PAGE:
Photo Credit:Michael Loccisano/Getty Images for the Women’s Sports Foundation
14 year old Soccer Without Borders (SWB) participant Raquel and I entered New York City’s Cipriani Banquet Hall and stood in awe of the luxurious decorations.
“ I didn’t know it was going to be that fancy!” Raquel exclaimed.
Raquel was selected to represent SWB at the Women’s Sports Foundation 39th Annual Salute to Women in Sports as a young athlete whose participation in soccer has shaped who she is today.
At 7 years old, Raquel left her home in Honduras to live in the U.S. where many members of her family including her parents had already been living for years. Raquel recalls that her biggest challenge during this time was learning English: “I use to get frustrated because I didn’t know what they were trying to say to me or what they were talking about,” says Raquel, “I didn’t go outside much.”
Not long after arriving in the U.S., Raquel joined Soccer Without Borders where she is still an active member of the program today. Raquel explains, “When I first came, I didn’t really like to talk a lot, but when I kept going to the soccer program, I liked to talk to people. I was more open to them.” Fast-forward seven years and Raquel is regarded as a leader among SWB peers and coaches. She has cultivated her soccer skills and confidence through her long-term engagement with the program. She has become a powerful example of how SWB can positively impact its participants.
The Women’s Sports Foundation honors professional female athletes at the Annual Salute and includes young female athletes like Raquel in the celebration to inspire them to achieve their goals despite obstacles they may face. The event began with a walk down the red carpet where the young athletes shook hands and posed for a picture with Billie Jean King. Raquel believes King’s story is significant: “She proved people wrong. People say it’s [tennis] a boy sport. But it really isn’t. We can all learn. We can do the same things they [boys] can do.”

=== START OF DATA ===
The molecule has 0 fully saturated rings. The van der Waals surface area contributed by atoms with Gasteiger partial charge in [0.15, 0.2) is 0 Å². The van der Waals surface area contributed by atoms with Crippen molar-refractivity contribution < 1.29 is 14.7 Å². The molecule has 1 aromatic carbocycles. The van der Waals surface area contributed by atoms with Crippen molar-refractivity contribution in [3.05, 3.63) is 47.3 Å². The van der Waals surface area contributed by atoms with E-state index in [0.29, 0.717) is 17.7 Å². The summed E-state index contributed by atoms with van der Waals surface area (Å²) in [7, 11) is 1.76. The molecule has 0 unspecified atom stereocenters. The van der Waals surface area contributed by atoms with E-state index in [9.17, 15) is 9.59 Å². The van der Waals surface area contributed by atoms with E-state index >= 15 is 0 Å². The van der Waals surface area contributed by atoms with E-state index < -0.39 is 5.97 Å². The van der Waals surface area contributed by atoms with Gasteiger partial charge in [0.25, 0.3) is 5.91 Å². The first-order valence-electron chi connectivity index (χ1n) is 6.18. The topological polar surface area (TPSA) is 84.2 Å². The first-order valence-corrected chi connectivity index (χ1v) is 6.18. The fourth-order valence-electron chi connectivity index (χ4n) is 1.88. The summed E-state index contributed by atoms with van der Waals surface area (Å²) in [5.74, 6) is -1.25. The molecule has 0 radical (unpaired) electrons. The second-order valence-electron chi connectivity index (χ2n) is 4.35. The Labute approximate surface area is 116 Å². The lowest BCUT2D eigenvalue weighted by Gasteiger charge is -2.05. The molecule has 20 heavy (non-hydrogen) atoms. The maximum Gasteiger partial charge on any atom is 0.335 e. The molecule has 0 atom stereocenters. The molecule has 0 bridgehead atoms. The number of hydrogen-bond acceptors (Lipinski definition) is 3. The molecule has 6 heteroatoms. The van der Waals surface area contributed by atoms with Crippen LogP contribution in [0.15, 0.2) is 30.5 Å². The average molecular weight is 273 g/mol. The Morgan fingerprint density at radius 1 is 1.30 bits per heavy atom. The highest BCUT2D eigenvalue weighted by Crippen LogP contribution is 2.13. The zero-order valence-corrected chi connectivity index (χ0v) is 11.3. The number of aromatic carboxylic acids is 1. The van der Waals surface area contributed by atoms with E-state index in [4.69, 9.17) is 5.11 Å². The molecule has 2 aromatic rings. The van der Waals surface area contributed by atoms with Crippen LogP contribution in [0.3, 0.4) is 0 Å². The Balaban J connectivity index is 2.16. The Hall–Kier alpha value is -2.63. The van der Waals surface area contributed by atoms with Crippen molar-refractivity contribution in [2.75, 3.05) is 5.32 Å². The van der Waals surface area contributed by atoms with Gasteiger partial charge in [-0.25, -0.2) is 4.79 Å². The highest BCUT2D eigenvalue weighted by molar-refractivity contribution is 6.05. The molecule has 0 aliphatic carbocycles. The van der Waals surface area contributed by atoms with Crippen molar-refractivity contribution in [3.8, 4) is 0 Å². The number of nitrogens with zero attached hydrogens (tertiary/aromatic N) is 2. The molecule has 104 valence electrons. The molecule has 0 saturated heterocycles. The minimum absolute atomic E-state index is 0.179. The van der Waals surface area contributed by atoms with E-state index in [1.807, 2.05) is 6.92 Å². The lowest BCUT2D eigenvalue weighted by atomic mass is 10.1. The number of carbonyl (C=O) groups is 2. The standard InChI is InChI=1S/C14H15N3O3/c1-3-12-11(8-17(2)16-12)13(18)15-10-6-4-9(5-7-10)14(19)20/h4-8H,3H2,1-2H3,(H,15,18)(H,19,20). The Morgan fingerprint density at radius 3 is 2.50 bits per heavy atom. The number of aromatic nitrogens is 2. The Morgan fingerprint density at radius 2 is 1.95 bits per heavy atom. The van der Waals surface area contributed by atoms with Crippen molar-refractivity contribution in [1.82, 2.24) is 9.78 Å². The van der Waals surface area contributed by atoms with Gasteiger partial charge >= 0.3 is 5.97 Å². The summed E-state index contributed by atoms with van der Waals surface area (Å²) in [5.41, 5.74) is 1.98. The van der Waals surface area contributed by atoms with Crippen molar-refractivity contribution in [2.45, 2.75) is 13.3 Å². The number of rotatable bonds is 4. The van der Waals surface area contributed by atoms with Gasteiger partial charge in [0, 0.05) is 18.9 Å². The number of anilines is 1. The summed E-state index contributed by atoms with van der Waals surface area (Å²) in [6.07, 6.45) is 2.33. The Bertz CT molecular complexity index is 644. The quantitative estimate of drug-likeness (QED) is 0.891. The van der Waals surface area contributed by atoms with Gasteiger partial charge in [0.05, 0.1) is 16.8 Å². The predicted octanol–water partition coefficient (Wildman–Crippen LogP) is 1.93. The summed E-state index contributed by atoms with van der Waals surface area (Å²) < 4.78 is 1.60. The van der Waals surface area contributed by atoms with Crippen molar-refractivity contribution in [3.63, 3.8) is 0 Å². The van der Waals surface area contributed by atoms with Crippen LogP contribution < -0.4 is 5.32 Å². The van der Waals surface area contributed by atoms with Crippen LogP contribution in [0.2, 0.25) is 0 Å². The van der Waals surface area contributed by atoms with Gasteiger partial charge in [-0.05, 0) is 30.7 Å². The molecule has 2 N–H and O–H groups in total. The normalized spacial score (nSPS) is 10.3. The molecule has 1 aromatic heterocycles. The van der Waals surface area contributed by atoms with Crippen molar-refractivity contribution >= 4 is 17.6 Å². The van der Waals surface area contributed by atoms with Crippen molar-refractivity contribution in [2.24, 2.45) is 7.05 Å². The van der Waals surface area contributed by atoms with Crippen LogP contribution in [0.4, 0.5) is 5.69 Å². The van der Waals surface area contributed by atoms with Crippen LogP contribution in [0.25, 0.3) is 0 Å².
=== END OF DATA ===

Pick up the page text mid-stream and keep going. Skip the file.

Next, the young and professional athletes alike were ushered into a holding room before going on stage. Raquel was paired with Heather O’Reilly, a former player for the U.S. women’s national soccer team, winner of three Olympic gold medals and a FIFA Women’s World Cup. In the holding room, Raquel and O’Really had the chance to get to know each other before walking out on stage.
Afterwards, it was time for the grand march of athletes. One by one, each athlete was called on stage for their formal introduction in front of an audience of hundreds with thousands live-streaming at home. Raquel says this was her favorite part of the evening: “I liked when we walked together on the stage. She [O’Reilly] bowed to me!”
Photo Credit: Michael Loccisano/Getty Images for the Women’s Sports Foundation
The rest of the evening was filled with awards honoring inspiring athletes who’ve overcome immense obstacles such as Oksana Masters, a Paralympic medalist born in an orphanage who had to have both her legs amputated as a child and Caster Semenya, a middle-distance runner who faced years of discrimination and questions about her sex.
As the evening came to a close, Raquel and I were overwhelmed with the numerous stories of strong and powerful women. When reflecting on the evening, Raquel says listening to the stories taught her to:
“Never give up on something you really love to do. Follow your dreams. Don’t let anyone tell you you can’t do what you want to do!”